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What is Sudden Infant Death Syndrome (SIDS)

Sudden infant death syndrome (SIDS) is the unexpected, sudden death of a child under age one in which the cause cannot be determined. It is the number one cause fatalities for infants between one month and one year of age. Its primary causes have not been determined even though there are many theories and studies. Recently many researchers believe that SIDS is due to multiple factors not always related and medical conditions that have as a common denominator a low blood oxygen level and a diminish capability of some babies to wake up after experiencing low blood oxygen levels due to several factors that include hypoxia, sleeping in areas with low ventilation or high concentration of carbon dioxide.

In a new research reported on April 2014, by Professor Roger Byard AO, Marks Professor of Pathology at the University of Adelaide and Senior Specialist Forensic Pathologist with Forensic Science South Australia discovered the presence of a staining of the brain caused by a protein called β-amyloid precursor protein (APP).

This protein is present in babies that had died from asphyxia and babies that had presumably died from SIDS

On another study researchers at Boston Children’s Hospital have found many babies that die “suddenly and unexpectedly” have “underlying brainstem abnormalities and are not all normal prior to death.” The hospital published its findings in the December issue of Pediatrics.

“These abnormalities impair brainstem circuits that help control breathing, heart rate, blood pressure and temperature control during sleep,” the hospital wrote in a press release on the finding of neuropathologist Dr. Hannah Kinney and her team. “The researchers believe [the abnormalities] prevent sleeping babies from rousing when they re-breathe too much carbon dioxide (due to inadequate ventilation), breathe too little oxygen or become overheated (from overbundling).”

Lately, many doctors and researchers believe that the following factors play important roles in many SIDS cases:

  • Inability of the baby's body to detect insufficient oxygen in the blood
  • Inability of the baby to wake up

Epidemiologic Characteristics

The following lists some of the major findings discovered :

  1. SIDS risk is highest when the baby is sleeping.
  2. Prone sleeping position (on the stomach) significantly increases the SIDS risk.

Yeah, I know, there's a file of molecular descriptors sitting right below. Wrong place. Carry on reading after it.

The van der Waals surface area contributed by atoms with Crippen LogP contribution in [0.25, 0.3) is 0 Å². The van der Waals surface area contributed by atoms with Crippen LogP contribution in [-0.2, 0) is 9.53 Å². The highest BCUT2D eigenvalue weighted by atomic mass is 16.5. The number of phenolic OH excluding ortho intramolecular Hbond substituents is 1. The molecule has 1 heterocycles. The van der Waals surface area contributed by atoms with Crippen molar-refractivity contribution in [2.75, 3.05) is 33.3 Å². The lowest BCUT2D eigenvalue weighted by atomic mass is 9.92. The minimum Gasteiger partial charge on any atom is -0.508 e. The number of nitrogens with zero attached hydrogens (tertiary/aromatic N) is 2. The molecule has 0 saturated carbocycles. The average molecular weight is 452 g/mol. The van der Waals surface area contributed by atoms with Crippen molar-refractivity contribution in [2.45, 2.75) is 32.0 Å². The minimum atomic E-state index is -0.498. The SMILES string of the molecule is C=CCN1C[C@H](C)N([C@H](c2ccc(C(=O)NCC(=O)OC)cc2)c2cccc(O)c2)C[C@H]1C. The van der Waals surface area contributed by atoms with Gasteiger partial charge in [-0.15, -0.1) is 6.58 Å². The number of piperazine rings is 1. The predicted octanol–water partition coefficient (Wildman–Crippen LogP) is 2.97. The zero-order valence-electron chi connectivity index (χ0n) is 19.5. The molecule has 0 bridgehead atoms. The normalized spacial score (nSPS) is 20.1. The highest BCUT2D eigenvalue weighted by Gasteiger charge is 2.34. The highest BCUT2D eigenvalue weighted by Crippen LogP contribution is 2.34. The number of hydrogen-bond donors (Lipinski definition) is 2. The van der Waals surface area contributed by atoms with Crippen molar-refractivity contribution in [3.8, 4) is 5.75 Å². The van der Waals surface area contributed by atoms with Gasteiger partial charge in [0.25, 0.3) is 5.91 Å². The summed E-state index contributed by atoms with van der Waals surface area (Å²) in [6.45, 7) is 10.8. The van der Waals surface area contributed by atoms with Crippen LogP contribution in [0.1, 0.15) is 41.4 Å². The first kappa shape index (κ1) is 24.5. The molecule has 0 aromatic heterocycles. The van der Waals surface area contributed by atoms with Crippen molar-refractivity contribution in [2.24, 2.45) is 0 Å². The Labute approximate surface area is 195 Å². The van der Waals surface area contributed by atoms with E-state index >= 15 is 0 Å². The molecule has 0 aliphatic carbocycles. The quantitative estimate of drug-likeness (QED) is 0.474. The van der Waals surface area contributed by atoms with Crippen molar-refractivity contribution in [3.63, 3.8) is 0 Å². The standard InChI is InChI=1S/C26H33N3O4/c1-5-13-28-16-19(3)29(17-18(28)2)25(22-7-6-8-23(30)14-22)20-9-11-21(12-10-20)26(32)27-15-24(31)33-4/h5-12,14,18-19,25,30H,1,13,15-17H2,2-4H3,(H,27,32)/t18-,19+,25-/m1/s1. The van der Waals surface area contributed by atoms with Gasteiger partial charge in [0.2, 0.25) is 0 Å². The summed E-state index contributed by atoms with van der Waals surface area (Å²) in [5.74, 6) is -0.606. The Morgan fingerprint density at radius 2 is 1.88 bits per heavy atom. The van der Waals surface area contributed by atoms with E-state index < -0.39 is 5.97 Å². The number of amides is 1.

3. SIDS risk is highest for infant between 1 to 6 months old.
  4. SIDS risk is low for infant under 1 month old.
  5. No evidence of cause of death is found at forensic autopsy.
  6. Winter has a higher risk than summer.
  7. Male has a higher risk than female.
  8. SIDS risk increases with live birth order.
  9. Smoking by parents increases SIDS risk.

Prevention

Since the exact causes of SIDS have not been determined, there are several recommendations based on the above findings. The recommendations focuses on the sleeping position, sleeping environment, and environment pollutants exposure.

Sleeping position. Place the baby to sleep on the back. This is the most significant recommendation. Since this was announced in 1992, the US SIDS rate has decreased by 40%.

Sleeping environment. The sleeping environment should be comfortable, well ventilated, and safe as the baby may not be able to move away from dangerous situations. The room temperature should be kept at a comfortable level. There should not be anything that may interfere with the baby's breathing even if the baby may turn or move by accident. The following should be avoided:

  • Excessive clothing or blankets result in overheating.
  • Anything that may increase the risk of suffocating the baby, including thick blanket, soft bedding, water bed, soft mattress or pillow.
  • Sleep in the same bed with the baby.
  • Cover the infant's head.

Cigarette smoke exposure. The mother should stop smoking during pregnancy and the baby should be in a smoke-free environment.

Breast feeding. Breast feeding has shown to decrease the risk of SIDS.

Baby sleep monitors

The need of baby sleep monitors for healthy babies has not been established; however this has not stopped many parents from getting one for their peace of mind. There are 4 types of monitors - biometric, movement, video and audio. See Baby Sleep Monitors for more details.

References

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